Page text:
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Ou' Wolf lays a Trap

“‘I tink dis stone stop up all de air,’ ses Ou’ Jackalse. ‘You might yust pull it a little way back; not de hool way out, else Ou’ Wolf might try to get in agen.’

“So de leopard pull out de stone a bit; not too far, but yust far enough for Ou’ Jackalse to squeeze out if he want to. ‘Look ahter dat sick ’un,’ ses de leopard, an’ off she go.

“Den Ou’ Jackalse scoff de last cub. ‘Allah man!’ ses he, ‘ain’t it a pity dey’s all done. An’ now I’ll ha’ to slant for home ’fore de leopard come an’ want to feed her cubses agen.’

“Den he squeeze hisse’f outside ready to go, an’ he hadn’t strid de fust stride ’fore he sees de leopard comin’ back. Dere he was, an’ dere’s de leopard comin’ for her cubses; but darie ou’ skellum he ain’t done yet. He let a yell outen him, an’ run an put his shoulder to de rock. ‘Make hurry! make haste,’ he shout ‘De rock’s a-fallin’ on your house. Come an’ he’p me hol’ it up! make hurry!’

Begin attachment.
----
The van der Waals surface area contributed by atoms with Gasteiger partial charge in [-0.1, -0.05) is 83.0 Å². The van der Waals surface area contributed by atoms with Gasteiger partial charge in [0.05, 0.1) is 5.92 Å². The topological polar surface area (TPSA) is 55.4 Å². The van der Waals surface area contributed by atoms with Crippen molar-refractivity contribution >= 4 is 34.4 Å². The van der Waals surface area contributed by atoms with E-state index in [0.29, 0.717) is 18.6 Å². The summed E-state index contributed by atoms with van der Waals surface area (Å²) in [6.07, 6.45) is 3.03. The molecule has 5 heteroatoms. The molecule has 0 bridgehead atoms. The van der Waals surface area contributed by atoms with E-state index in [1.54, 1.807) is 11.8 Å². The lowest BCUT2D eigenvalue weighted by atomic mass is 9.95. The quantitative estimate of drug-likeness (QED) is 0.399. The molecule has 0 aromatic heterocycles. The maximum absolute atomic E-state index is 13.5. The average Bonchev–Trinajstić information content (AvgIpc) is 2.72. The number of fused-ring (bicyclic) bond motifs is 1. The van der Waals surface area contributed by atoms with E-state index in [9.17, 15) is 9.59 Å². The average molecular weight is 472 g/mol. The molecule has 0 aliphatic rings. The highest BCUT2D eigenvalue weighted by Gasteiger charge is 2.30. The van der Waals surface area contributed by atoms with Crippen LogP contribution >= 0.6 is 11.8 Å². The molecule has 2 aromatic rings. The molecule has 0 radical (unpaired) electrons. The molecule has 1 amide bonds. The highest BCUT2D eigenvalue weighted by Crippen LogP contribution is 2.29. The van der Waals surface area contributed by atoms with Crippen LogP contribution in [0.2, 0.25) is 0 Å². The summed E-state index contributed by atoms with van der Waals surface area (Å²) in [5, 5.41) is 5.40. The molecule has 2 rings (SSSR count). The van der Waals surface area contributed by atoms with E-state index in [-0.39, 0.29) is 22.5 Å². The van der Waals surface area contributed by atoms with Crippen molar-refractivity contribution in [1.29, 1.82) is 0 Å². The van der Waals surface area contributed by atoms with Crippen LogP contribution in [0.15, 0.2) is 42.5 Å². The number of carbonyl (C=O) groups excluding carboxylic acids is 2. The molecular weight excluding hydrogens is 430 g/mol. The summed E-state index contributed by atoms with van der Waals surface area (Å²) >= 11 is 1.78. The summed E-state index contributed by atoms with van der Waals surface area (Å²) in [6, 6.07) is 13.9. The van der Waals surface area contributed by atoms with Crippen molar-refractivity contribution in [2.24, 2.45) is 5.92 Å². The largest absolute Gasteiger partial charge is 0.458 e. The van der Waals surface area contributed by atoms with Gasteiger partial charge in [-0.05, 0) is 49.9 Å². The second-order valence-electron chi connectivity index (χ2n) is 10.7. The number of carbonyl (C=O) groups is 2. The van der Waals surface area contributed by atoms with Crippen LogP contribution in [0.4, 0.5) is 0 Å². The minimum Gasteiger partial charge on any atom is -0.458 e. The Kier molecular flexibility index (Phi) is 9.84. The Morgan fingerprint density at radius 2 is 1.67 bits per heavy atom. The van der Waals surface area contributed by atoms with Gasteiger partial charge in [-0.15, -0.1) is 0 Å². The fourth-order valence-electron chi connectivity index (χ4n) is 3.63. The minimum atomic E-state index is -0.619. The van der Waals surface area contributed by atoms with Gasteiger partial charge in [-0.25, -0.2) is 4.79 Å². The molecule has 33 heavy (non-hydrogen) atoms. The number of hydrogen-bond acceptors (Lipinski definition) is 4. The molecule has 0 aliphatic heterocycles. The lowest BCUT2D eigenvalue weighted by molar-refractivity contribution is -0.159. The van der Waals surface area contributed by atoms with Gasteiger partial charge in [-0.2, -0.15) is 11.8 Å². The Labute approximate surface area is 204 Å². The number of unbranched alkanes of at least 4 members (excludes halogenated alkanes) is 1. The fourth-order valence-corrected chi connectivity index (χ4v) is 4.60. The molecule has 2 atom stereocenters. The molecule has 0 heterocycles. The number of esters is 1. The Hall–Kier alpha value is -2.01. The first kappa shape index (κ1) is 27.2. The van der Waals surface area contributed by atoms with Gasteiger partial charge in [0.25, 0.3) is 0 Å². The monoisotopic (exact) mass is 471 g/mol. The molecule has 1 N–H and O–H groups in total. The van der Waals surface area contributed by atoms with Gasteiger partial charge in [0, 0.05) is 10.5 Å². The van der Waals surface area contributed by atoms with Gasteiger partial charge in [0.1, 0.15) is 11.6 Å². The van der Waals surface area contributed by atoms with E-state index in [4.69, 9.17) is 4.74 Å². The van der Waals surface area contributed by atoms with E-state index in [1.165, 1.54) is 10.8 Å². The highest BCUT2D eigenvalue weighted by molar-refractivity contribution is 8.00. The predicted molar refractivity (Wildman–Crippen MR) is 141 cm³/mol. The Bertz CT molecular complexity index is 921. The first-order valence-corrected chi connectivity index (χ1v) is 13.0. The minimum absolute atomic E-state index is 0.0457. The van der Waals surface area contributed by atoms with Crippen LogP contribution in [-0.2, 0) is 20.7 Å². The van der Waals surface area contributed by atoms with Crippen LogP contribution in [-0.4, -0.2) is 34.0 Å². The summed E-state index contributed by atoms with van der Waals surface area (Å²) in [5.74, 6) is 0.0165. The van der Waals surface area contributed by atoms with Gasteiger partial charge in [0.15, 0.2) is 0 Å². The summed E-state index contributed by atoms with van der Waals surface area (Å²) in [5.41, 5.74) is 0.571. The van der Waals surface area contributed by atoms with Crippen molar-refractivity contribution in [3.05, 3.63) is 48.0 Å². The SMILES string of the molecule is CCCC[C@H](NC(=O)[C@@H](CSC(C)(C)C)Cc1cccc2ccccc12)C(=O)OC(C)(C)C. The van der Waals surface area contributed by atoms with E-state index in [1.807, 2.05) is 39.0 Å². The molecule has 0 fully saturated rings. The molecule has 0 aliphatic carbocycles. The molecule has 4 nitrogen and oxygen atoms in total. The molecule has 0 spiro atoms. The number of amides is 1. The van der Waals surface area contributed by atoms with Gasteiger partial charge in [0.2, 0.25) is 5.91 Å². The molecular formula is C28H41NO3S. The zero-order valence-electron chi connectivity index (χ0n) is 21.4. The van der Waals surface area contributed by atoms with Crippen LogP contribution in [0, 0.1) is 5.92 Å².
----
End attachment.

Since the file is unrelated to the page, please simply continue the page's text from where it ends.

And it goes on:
“De leopard don’t stop to look, an’ de leopard don’t stop to tink. It hear Ou’ Jackalse yellin’, an’ it see him plank his shoulder to de rock, an’ strain an’ puff till his eyes stick out to hol’ up dat rock; an’ in yust about one tick dat leopard was dere too, wid his shoulder to de rock, scratchin’ an’ yammin’ to hol’ it up too.

“‘Hol’ it now till I run an’ get a prop,’ shouts Ou’ Jackalse, an’ de leopard he yust double hol’s while Ou’ Jackalse dive into de trees to look for de prop.

“But,” concluded the old Hottentot, with an impressive pause, “he ain’t got back wid dat prop yet.”

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